That does not even take into account the problems of getting a foreign resource such as duties and tariffs, political or social instability abroad, or other international disruptions. Another factor that can influence input prices would be the market power of the suppliers of the resource. The more competition in the supply of a resource, the cheaper that resource will be, cet.
If the resource is supplied by a monopolist or a cartel think OPEC oil , the price of that resource will be higher than if the resource is supplied by a more competitive industry think corn-produced ethanol. Independent of its price, anything that makes resources more productive will increase AS and shift the AS curve to the right; anything that makes resources less productive will decrease AS and shift the AS curve to the left. If workers become more productive because of investments in physical or human capital, the economy will be able to produce more and the AS curve will shift to the right.
If workers become less productive because of outmoded equipment, insufficient training, or excessive union interference in their workplace, the economy will be less productive, and the AS curve will shift to the left. In brief, business taxes increase the cost of production and shift the AS curve to the left; subsidies decrease the cost of production and shift the AS curve to the right. Government regulations also influence the costs of production. What does the equilibrium between AD and AS determine?
Equilibrium is illustrated below as the intersection between AD and AS. Notice that in the intermediate range, there is a tradeoff between two of the key economic variables that concern US citizens: Typically, we would like both inflation and unemployment to be low.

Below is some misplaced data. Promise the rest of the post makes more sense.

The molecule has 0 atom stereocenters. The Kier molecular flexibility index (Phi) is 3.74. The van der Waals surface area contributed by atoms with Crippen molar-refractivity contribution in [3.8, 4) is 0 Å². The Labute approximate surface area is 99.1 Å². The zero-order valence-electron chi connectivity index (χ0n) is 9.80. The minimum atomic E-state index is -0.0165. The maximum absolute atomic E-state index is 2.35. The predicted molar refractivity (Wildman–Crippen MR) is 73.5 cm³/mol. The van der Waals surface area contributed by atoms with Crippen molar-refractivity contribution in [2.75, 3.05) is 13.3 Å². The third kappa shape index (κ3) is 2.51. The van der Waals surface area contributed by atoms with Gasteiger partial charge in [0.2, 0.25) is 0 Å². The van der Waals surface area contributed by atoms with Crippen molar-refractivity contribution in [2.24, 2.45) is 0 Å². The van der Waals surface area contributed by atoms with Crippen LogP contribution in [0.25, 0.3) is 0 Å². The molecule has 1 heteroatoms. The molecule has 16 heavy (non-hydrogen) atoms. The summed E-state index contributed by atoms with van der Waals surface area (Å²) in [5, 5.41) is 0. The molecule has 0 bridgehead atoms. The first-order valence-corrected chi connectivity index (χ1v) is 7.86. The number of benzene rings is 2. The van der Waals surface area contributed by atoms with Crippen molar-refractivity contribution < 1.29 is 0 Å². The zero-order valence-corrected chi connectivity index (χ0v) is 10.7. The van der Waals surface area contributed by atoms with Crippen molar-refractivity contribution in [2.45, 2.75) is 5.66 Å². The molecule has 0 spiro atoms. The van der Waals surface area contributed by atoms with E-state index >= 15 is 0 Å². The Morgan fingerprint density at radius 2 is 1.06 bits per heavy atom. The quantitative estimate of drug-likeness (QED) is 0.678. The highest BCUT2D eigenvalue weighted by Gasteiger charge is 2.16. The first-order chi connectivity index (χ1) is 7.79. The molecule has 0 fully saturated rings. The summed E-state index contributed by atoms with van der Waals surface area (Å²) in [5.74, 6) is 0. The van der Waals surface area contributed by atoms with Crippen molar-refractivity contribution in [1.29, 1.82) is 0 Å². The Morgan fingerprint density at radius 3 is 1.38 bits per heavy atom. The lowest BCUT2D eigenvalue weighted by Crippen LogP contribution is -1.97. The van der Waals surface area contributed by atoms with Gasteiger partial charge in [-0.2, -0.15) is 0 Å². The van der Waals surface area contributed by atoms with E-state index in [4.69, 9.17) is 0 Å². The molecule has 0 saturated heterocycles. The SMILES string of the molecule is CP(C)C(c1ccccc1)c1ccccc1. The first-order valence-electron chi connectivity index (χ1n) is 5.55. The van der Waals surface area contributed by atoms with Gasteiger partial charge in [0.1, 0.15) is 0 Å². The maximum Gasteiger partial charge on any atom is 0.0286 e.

In the intermediate range, however, if we increase AD, inflation will go up as unemployment falls notice that if real GDP is going up, unemployment is going down: On the other hand, if we decrease AD, inflation will fall but unemployment will rise. There is no way to simultaneously decrease inflation and decrease unemployment using demand side shifts.
Do you think that decreases in AD have exactly the opposite effects as the increases? Why do you think that prices would go up very easily but fall only slowly? Part of the answer has to do with the fact that it actually costs businesses money to change their prices think of printing new catalogs, printing new menus, recoding prices in a computer and on scanners, or sending a worker out to change the prices on a marquee. It is worth it to the business to incur this expense when the price is going up, but when the price is going down they are hesitant to take on the expense of changing prices!
During the s, a variety of factors shifted the AS curve to the left. The high inflation that was combined with a stagnant economy low levels of output and high unemployment gave rise to the term Stagflation. When Ronald Reagan was elected President in , the inflation rate was Reagan employed supply side policies that were designed to shift the AS curve to the right and reduce both inflation and unemployment simultaneously. Only by supply side policies can you decrease both inflation and unemployment at the same time.